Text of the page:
Wednesday, March 23, 2011

Some Cops’ Takes On “True Crime” Fiction

crimebooks

I spent an afternoon with a room full of smart, incredibly dedicated police detectives this past week.  It was amazing.  I was giving a workshop on using language forensics in interrogation and review.  The amount of thought coming from the questions alone was a refreshing delight. 

Never one to pass up an opportunity to pick outstanding brains, I grabbed at the chance to chit-chat with some of the guys after the class.  They were kind enough to indulge me.

I’ve always been fascinated by how much “true crime” fiction and drama gets away with.  I mean, television becomes ridiculous in condensing for an hour show.  I already know how absurd “instant” DNA results are to professionals.  It takes months… if you’re lucky.  I know that the fiction I’ve read is riddled with shortcuts that would not only never happen—they would sometimes be firing offenses or get the criminal off scott free.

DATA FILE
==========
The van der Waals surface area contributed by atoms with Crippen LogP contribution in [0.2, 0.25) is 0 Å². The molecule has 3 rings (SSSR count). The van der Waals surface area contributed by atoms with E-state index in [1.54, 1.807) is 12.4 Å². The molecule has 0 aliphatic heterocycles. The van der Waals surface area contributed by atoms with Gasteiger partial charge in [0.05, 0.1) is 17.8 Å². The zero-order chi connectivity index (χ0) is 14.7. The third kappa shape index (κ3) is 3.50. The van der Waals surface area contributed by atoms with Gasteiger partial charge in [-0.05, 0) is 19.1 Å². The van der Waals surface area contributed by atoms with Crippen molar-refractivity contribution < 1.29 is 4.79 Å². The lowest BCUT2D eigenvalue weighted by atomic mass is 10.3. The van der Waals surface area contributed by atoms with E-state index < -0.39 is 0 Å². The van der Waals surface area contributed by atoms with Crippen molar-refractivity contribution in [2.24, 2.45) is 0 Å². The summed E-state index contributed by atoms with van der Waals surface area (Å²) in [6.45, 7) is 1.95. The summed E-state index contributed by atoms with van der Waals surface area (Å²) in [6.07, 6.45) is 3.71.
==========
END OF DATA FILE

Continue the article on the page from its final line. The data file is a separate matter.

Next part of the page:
So I asked the guys about their pet peeves.  I wish a few women had been there, but it was just me and the boys.  Here are the biggest bitches, in no particular order:

1. Cop gets shot, then proceeds to chase the bad guy while clutching his bleeding arm.  Umm… nope.  Blood loss, even from a graze, would have him out cold pretty fast.  Not to mention… gun shots tend to sting a bit.

2.  Revisiting a crime scene for evidence not only doesn’t happen… it can’t.  Once the tape is taken down, anything left behind is NOT admissible as evidence.  That’s why scenes are kept live for so long.

3.  Cops who act like, talk like, or think like lawyers.  Cops know procedure inside and out, but they don’t try the cases on the job.  They get the collar, and let the lawyers prosecute.

4.  Cross-departmental contact happens on television, but not in real life… at least not often.  Gumshoes don’t sit around slurping coffee while the medical examiner has his or her arm buried in the dead dude.  Also? Gross!

5.  Unfortunately, almost ALL romances between cops and victims, cops and other cops, and cops and suspects just would not happen without people getting fired, people getting prosecuted, or criminals getting away with the crime. 

Which means the willing suspension of disbelief is going to need to pick its battles!  If you are writing a romance, let that be your bend in the rules.  Because if they pile up, you have committed the crime of crappy writing—that’s a 475, buster!

(It’s not… I have no idea what a 475 is… and I’m not looking it up.  But I just KNOW somebody will.)

Happy writing, catz n kittenz, and thanks again to the guys!! 

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